Degree ProgramGraduate College
Degree GrantorUniversity of Arizona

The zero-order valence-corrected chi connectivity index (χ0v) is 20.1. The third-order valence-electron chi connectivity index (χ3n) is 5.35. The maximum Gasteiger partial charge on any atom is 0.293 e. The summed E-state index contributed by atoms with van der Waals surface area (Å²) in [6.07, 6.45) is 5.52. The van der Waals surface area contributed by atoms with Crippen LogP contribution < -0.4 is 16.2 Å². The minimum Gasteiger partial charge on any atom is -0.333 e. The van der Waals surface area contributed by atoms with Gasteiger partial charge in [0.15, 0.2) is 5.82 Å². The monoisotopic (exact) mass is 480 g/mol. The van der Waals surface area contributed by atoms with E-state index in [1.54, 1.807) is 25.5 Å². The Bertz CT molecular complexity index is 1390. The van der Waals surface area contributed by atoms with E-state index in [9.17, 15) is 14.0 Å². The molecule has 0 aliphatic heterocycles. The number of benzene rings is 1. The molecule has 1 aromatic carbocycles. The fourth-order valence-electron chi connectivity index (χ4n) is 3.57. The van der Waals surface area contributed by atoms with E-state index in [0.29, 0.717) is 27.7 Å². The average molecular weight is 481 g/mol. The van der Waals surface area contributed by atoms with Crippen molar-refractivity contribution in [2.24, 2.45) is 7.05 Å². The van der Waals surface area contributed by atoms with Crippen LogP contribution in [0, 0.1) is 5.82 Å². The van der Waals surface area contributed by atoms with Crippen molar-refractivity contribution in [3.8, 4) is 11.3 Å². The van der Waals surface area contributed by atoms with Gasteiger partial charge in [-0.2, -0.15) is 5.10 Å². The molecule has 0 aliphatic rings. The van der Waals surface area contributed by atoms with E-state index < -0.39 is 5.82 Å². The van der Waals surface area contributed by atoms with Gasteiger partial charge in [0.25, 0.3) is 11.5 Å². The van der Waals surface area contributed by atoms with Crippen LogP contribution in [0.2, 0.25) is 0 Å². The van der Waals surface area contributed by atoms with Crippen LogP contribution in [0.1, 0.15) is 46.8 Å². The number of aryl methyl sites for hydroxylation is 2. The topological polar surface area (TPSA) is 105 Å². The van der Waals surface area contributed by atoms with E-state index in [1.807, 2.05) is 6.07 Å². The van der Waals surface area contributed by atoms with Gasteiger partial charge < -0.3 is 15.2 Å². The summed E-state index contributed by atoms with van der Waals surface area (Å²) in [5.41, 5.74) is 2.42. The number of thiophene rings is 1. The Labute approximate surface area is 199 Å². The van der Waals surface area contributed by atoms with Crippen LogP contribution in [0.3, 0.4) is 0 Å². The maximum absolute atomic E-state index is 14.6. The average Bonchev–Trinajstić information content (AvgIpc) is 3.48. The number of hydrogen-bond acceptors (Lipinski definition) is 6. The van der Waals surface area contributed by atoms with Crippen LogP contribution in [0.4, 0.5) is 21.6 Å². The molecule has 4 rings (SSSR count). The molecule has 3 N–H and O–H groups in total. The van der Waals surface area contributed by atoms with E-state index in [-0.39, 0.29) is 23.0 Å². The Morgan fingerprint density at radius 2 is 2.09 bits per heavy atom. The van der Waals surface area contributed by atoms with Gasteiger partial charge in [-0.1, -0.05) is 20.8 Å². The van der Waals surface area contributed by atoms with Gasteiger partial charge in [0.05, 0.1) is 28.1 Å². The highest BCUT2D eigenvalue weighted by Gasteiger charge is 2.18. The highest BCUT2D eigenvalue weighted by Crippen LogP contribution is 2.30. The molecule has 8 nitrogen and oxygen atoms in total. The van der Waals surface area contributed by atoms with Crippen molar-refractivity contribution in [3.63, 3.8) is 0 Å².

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The Climatic Response in the Partitioning of the Stable Isotopes of Carbon in Juniper Trees from ArizonaArnold, Larry David; Long, Austin; Lerman, Juan Carlos; Wilson, Alex T.; Martin, Paul S.; Steelink, Cornelius (The University of Arizona., 1979)Juniper trees (Juniperus osteosperma, J. monosperma, J. deppeana and J. scopulorum) grow under widely varying climatic and edaphic conditions throughout the American southwest. This study is chiefly concerned with a test of the climatic response in the partitioning of the stable isotopes of carbon in such trees. The relationships developed here, for example, might be used to extract paleoclimatic information from ancient juniper samples preserved in cave middens. In order to test for a climatic response in the leaf cellulose δ¹³C values, leaves from a total of 29 trees were sampled in the immediate vicinity of 9 meteorological stations across the state of Arizona. Care was taken to insure that 22 of the trees experienced only the temperature and precipitation values reflected by their site meteorological stations. As a cross-check, 7 trees exposed to temperature and/or precipitation levels clearly deviant from their site averages were also sampled. In general, each tree was sampled at four places, approximately 2 m above the ground. All leaf samples were reduced to cellulose (holocellulose) before combustion and analysis for their δ¹³C value. The δ¹³C value for each site was derived from an average of 2 to 4 trees per site, the value of each tree being the average of its individual samples. The one sigma 13C variation found between trees at any given site is ±0.38‰; within a single tree, ±0.36‰; and for repeat combustions, ±0.20‰. The δ¹³C values of the juniper sites were regressed against the temperature and precipitation of the individual months and running averages of months across the year using polynomial, multiple regression analysis. Temperature and precipitation were entered as separate variables in a general multiple regression model and also as a combined, single variable (T /P) in a more specific approach. The pattern formed by the multiple correlation coefficients, when plotted by months across the year, closely follows the seasonal variations in photosynthetic activity. Cellulose δ¹³C values have minimum correlation with temperature and precipitation (considered jointly) during summer months and maximum correlation during spring months. For an individual month, the temperature and precipitation (jointly) of April correlated at the highest level with a multiple adj. R = 0.994 and an F = 166; for a maximum seasonal response, March-May reached a multiple adj. R = 0.985, F = 66. The results using the combined, single variable (T /P) were nearly equivalent for the same months: April's adj. R = 0.957, F = 45; March-May's adj. R = 0.985 with an F = 132. The ability of T and P as independent predictors is considerably less than their ability in combination; e.g., 13C g(T) for March-May has an adj. R = 0.80 and 6 13C = h(P) has an adj. R = -0.67 compared to their in- concert adj. R value of 0.985. The results of this study, therefore, strongly support a high degree of climatic sensitivity in the partitioning of the stable isotopes of carbon in juniper leaf cellulose: the correlation coefficients and their F statistics are sufficiently high to consider temperature and precipitation (acting jointly) as accurate predictors of cellulose δ¹³C values in the system studied.